Posts

Showing posts from 2020

Creating Opportunities for Youth in Little Village

Image
For over 30 years, Central States SER, a workforce development and education organization in Little Village, has helped thousands of individuals achieve their academic and career goals to improve their quality of life. For Youth Program Manager Adrean Vargas, his connection to the organization spans back to his own youth. “I grew up in Pilsen with these types of afterschool programs, including Saturday and summer school programs. They were my life saviors, my escape and where I felt safe,” said Adrean, who participated in GED programming at SER as a teenager. “Being part of the LGBTQ community, I made it my mission to create those safe spaces for people like me who need an escape from home. My job is to make a safe environment where everyone feels comfortable.” SER works with individuals of all age ranges, as it offers various workforce development programs, such as job training and financial coaching, and youth programs ranging from mentorship to summer employment for teens. “As th

Increasing Economic Opportunity through Agriculture

Image
Everyone deserves to have a good job, and everyone deserves to eat well. That has been the vision of Growing Home since its founding in 2005. As the first high-production USDA-certified organic farm within city limits, Growing Home uses agriculture to inspire healthy living, increase economic opportunity and empower the Englewood community. The organization provides nutritious food and food education to the community as well as a farm-based training program that has helped over 500 people with employment barriers find new career paths. The training program offers participants, or Production Assistants, opportunities to develop transferable skills, work experience, readiness support and mentorship. Growing Home harvests over 200 varieties of vegetables between each of its farms. Each piece of produce is packed, sold at one of its farm stands or delivered to residents in nearby communities. “I learned about Growing Home’s training program through my daughter’s preschool. I wasn’t sur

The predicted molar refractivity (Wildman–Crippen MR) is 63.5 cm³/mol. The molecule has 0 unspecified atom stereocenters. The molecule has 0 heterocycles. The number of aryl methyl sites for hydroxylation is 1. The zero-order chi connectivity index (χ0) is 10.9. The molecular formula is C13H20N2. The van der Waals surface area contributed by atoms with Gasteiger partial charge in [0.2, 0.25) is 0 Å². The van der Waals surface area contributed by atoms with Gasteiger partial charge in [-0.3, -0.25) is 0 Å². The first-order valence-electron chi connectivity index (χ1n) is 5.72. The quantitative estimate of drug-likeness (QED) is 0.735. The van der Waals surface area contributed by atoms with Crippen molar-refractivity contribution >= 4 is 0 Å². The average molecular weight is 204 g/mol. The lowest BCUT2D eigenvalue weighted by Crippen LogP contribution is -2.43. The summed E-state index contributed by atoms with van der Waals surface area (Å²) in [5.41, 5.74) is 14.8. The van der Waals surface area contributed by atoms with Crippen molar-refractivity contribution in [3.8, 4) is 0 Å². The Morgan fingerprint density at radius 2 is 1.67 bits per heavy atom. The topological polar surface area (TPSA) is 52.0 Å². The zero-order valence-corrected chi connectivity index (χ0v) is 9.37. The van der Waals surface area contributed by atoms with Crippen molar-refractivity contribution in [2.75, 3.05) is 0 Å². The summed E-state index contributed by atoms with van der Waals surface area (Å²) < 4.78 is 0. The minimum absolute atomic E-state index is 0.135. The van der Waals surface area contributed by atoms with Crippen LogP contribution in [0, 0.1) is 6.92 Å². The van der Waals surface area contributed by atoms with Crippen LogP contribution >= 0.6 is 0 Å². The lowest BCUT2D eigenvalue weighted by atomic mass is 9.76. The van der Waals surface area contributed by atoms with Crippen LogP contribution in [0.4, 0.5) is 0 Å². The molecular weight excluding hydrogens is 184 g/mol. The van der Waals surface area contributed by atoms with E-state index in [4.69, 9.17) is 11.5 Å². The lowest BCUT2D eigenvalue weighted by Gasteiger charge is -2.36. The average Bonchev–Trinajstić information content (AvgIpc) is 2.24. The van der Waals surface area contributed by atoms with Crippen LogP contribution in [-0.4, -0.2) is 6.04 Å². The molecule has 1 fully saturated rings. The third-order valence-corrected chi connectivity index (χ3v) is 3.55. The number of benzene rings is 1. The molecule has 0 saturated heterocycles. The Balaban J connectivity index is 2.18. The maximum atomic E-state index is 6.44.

Providing Pathways to Careers in Health Care

Image
As an alumna of a high school operated by Instituto del Progresso, former participant of various educational programs and previous volunteer, Diana Alpizar exemplifies the family style approach that is recognized as one of Instituto’s strongest qualities. Through its adult education courses, public charter high schools, nursing college and career pathways programs focused on healthcare, manufacturing and retail, the Little Village-based organization is known as a key leader in advancing and improving the lives of the Latino and immigrant communities. In her current role as the director of college and academic affairs at Instituto, Diana works on the recruitment and admissions operations for the Basic Nurse Assistant Program (BNAP) and the Associate Degree in Nursing Program (ADN) offered through Instituto College. Through the Career Pathways in Healthcare program, the organization also offers opportunities for individuals to help them prepare for careers as certified nursing assistan

Providing Emergency Resources for Families

Image